I explore the ASUS ROG Ally in my latest review, the first handheld gaming machine produced for mass market retail. It’s currently a Best Buy exclusive (affiliate link) selling for $699. Despite its rough edges, the Ally’s performance is undeniably impressive, thanks to its AMD Z1 Extreme processor.
The Ally’s standout feature is its ability to run games at 1080p with decent frame rates, something that sets it apart from competitors like the Steam Deck that run at 720p. The 7″ display runs at 1080p 120hz with freesync support at 500 nits of brightness. The display looks great with vivid colors. But its rather slow 7ms response rate negates some of the advantages of the fast refresh rate.
I tested several games, including Forza Horizon 5, Red Dead Redemption 2, and Death Stranding, all of which ran smoothly at 1080p. The device also handled emulation well, running GameCube games without any hiccups.
I found the sweet spot is to run the games at 720p on the native display which will deliver greater than 60fps performance in most games. Most of the 1080p detail is lost on a small display like this so not much is sacrificed turning the resolution down. But it’s nice to know it can deliver decent 1080p performance when connected to an external dock through its USB-C port.
Because it runs Windows 11 as the underlying operating system it is compatible with a bulk of the Windows games on the market including compatibility for nearly all popular gaming platforms – including Xbox PC Gamepass downloads.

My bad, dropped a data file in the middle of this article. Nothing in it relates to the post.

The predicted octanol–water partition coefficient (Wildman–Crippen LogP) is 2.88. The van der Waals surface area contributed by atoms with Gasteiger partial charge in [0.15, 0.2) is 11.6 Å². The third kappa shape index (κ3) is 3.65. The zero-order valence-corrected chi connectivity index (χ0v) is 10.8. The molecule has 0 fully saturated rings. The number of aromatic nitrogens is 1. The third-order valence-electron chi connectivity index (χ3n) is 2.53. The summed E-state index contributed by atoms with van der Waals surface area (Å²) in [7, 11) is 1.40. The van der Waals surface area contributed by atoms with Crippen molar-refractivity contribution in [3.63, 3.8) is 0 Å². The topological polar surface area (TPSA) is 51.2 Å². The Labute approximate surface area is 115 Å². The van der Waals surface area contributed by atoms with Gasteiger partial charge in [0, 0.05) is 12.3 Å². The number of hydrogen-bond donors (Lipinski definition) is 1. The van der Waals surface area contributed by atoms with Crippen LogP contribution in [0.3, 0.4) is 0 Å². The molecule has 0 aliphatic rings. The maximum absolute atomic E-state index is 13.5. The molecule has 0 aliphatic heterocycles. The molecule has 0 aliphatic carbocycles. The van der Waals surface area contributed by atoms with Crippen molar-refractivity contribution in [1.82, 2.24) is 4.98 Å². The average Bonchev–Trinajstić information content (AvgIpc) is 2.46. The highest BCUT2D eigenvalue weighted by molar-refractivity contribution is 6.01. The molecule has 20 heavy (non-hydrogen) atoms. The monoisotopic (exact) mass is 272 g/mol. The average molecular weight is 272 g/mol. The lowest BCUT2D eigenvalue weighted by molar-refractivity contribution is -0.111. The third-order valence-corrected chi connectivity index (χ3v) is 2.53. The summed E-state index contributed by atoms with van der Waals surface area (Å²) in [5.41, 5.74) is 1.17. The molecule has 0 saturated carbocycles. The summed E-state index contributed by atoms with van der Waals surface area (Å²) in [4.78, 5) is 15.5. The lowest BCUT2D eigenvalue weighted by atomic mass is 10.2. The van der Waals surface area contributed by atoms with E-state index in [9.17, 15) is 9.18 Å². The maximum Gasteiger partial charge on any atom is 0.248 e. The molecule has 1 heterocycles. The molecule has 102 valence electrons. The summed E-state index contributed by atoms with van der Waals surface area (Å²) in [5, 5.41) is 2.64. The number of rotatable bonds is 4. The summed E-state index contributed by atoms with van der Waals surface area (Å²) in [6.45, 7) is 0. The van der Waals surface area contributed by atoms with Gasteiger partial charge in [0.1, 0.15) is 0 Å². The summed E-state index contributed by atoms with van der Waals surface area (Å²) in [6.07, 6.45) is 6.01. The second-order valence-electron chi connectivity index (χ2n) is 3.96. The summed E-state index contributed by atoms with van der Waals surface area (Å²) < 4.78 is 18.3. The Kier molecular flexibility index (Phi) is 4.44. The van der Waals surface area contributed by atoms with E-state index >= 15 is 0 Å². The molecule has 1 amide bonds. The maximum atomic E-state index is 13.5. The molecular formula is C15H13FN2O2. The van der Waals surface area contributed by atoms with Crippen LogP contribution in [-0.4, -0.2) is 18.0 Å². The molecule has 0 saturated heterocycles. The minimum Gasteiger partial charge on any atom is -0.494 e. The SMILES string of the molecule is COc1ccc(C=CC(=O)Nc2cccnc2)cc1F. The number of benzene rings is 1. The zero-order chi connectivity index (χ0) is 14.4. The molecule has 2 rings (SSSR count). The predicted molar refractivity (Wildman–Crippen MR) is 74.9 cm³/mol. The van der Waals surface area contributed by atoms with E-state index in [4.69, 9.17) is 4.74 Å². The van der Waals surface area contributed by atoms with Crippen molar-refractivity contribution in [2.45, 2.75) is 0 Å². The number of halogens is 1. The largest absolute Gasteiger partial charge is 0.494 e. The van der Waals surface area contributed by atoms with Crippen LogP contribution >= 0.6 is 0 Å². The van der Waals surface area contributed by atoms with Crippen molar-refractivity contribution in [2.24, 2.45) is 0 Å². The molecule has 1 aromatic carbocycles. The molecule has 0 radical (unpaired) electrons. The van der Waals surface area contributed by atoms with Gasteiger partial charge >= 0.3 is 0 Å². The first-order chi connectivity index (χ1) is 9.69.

The Ally isn’t without its drawbacks, however. The device’s control surface feels clunky with huge dead zones on the analog sticks and the triggers. The directional pad is even worse, registering false diagonals and feeling a bit cheap for the price point.
While it has a full service USB-C port, it’s running on the older USB 3.2 Gen 2 standard vs. a USB 4.0 port that would allow for Thunderbolt device compatibility. Asus opted instead to use their own proprietary expansion port designed for their mobile GPU product. Those mobile GPUs start at around $799 – more than the cost of the Ally itself! USB 4 would have been much better as just about any PCI Express card could be used in an expansion box. See more about that USB 4 Thunderbolt compatibility in this video.
And of course the Windows 11 operating system isn’t ideally suited for a handheld gaming device. Asus attempted to compensate for this with their Armoury Crate software and launcher, but it often has to dump the user back to a Windows interface for accessing gaming platforms and other configuration items. Users will also spend a lot of time updating the device, having to do so in Armoury Crate and Windows Update to get it working at peak performance.
The Ally also fell short on the 3DMark Stress Test, indicating potential throttling issues under heavy load. But I didn’t notice any significant slowdowns during gameplay.
Despite these issues, the Ally is by far the best performing PC handheld on the market. Nothing comes close. If performance is all that matters to you I’d choose the Ally over the Steam Deck. But the Steam Deck feels like a much more cohesive product overall despite the Ally’s performance advantages.